Georgia was blasted by a rare winter storm on Tuesday which left the city of Atlanta paralyzed with two inches of snow over a layer of ice creating chaos as people attempted to run for home as the snow began to fall. There were nearly a thousand reported accidents with 104 injuries and one fatality.
Students were stranded in schools and on school buses which left too late to get them home and became stuck in traffic. Some cars were disabled in crashes which further contributed to the back-ups while others ran out of gas idling in traffic jams or were simply abandoned when the driver could make no more forward progress.
As Georgians began to express their outrage that steps hadn’t been taken ahead of time to prepare for the storm and possibly mitigate the problems, officials began to look for someone else to blame.
Governor Nathan Deal (R) took to the air in a press conference to complain that it was all the fault of the National Weather Service, which he said had assured them that the brunt of the storm would be borne by areas south of the city.
“They had their modeling showing that the city of Atlanta would not be the primary area where the storm would hit, that it would be south of Atlanta,” Deal said.
That was just not true as this map posted on the weather service’s Facebook page on Monday shows.
It is plain to see that Atlanta is right on the borderline between the areas where snow and ice were expected clearly contradicting what the governor claims.
All public agencies and most businesses shut down early on Wednesday and the buses ceased service as officials urged the people not to drive, too little too late since the streets and interstates were already clogged with vehicles futilely attempting to get home.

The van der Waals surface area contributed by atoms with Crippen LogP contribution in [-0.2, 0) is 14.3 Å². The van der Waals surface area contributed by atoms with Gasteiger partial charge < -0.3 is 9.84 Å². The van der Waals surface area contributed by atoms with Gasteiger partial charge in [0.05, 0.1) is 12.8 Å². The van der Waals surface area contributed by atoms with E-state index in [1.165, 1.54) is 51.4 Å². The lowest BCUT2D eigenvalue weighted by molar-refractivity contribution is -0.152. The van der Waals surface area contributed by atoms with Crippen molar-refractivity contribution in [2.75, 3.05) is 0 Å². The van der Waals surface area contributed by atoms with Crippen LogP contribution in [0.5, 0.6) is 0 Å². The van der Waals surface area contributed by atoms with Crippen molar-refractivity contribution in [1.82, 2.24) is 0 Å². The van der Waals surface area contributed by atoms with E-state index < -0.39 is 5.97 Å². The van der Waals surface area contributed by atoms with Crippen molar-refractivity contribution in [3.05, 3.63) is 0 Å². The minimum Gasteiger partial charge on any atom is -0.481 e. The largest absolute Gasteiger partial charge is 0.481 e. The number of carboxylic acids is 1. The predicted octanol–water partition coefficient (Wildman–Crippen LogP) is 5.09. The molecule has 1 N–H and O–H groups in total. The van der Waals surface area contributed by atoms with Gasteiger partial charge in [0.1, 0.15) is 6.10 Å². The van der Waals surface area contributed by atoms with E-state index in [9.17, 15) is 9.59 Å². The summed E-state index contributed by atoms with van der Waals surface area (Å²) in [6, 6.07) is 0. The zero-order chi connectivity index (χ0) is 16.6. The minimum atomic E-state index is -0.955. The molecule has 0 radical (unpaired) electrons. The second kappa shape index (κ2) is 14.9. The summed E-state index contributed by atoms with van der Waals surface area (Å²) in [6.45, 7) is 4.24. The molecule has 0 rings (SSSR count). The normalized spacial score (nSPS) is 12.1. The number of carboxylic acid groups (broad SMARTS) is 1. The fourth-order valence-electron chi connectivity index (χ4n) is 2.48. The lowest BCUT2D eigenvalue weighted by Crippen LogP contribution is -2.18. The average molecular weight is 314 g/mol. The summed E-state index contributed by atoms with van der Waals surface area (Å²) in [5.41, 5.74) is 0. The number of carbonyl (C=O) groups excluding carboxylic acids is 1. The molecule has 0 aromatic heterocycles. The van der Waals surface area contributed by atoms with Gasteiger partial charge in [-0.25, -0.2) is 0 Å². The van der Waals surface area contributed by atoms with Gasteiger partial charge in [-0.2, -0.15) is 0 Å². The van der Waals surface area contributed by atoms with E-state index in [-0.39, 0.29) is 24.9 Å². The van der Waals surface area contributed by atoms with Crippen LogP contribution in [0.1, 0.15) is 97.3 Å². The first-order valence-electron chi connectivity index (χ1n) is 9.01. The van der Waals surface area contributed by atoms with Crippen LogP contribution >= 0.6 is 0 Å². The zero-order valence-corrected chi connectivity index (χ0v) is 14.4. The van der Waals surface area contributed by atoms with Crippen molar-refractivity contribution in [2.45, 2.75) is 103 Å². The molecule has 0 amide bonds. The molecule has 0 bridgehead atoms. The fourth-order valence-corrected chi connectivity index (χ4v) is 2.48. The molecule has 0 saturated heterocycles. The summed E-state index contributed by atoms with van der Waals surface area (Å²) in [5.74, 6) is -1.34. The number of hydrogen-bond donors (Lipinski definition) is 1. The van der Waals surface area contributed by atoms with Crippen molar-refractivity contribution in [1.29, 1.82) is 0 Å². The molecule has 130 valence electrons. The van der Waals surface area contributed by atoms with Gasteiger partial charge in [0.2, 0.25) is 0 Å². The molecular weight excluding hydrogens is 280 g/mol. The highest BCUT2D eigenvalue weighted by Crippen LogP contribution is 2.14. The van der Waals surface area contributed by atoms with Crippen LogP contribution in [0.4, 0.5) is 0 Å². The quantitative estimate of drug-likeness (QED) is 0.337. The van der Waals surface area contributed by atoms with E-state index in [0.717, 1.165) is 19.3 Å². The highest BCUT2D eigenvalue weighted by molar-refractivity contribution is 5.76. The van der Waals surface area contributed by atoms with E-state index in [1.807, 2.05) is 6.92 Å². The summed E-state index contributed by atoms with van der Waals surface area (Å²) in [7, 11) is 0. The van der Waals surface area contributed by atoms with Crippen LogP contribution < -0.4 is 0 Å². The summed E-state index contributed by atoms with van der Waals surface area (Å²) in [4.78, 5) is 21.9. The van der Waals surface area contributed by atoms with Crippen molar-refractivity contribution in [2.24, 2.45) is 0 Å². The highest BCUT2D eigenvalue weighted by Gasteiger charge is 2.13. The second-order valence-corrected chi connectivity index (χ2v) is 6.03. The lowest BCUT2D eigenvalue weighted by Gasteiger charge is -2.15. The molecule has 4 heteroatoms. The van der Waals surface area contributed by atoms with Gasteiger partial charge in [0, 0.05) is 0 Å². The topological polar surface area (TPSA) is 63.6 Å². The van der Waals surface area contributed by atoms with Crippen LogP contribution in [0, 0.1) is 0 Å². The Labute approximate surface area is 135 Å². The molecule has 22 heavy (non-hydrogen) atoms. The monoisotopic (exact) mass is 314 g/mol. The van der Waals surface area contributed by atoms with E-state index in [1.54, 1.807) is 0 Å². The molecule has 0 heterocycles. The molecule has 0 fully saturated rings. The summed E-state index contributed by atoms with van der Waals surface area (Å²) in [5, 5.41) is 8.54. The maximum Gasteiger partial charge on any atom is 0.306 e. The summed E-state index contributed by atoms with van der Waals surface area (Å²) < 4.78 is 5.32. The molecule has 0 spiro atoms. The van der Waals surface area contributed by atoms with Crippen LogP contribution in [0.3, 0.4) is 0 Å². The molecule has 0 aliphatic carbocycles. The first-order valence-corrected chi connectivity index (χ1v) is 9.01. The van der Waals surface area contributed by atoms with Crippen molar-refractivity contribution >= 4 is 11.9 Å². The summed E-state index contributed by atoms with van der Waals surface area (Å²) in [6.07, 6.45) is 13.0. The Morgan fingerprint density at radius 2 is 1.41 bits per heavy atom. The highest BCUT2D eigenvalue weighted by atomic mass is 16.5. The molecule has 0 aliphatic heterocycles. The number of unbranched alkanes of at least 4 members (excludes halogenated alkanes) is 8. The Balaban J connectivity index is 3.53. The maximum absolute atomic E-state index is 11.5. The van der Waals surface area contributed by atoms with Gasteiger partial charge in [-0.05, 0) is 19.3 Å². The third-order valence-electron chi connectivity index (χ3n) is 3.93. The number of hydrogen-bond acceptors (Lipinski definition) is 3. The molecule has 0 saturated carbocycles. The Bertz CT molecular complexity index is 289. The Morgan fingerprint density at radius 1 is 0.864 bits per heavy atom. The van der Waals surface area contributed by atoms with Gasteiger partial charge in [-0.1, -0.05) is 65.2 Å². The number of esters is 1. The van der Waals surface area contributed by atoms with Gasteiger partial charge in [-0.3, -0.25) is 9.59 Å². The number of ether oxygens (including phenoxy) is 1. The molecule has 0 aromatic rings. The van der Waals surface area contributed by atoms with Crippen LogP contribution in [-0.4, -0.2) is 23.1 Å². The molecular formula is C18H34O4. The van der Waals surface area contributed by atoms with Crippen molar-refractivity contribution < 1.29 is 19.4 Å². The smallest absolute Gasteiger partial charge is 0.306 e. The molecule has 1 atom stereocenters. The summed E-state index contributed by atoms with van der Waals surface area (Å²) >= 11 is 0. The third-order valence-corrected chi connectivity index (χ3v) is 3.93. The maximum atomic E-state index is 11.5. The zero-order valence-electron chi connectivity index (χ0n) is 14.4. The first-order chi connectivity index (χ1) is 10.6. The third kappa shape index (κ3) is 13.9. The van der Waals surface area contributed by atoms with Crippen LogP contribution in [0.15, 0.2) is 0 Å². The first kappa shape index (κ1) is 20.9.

The mayor took to Twitter to urge people to stay off the roads in order to allow city crews to treat the highways and bridges but already, those crews were blocked from doing their jobs by the stalled, abandoned and crashed vehicles.
People found themselves being hosted by strangers and businesses as those who were at home and had space invited stranded motorists in to shelter for the night and businesses became makeshift shelters.
Debbie Hartwig, a waitress who found herself stranded, said that the kindness of strangers had allowed her not to lose her composure.
“I’m calm,” she said. “That’s all you can be. People are helping each other out, people are moving cars that have spun out or had become disabled. It’s been really nice. I even saw people passing out hot coffee and granola bars.”
In nearby Canton, Georgia the non-denominational Action Church kept the lights on and the doors open to take in and lend assistance to motorists who found themselves unable to get any further. Tommy Simmons, a church member said that the church parking lot was completely filled with cars overnight.
“I’ve got 12 to 18 people right now. They’re getting warmed up,” Simmons told reporters this afternoon. He told them that the church had hosted a family which became stranded en route to Texas and two homeless men in addition to all of the stranded motorists.
The governors remarks can be heard in the video below from WLTX.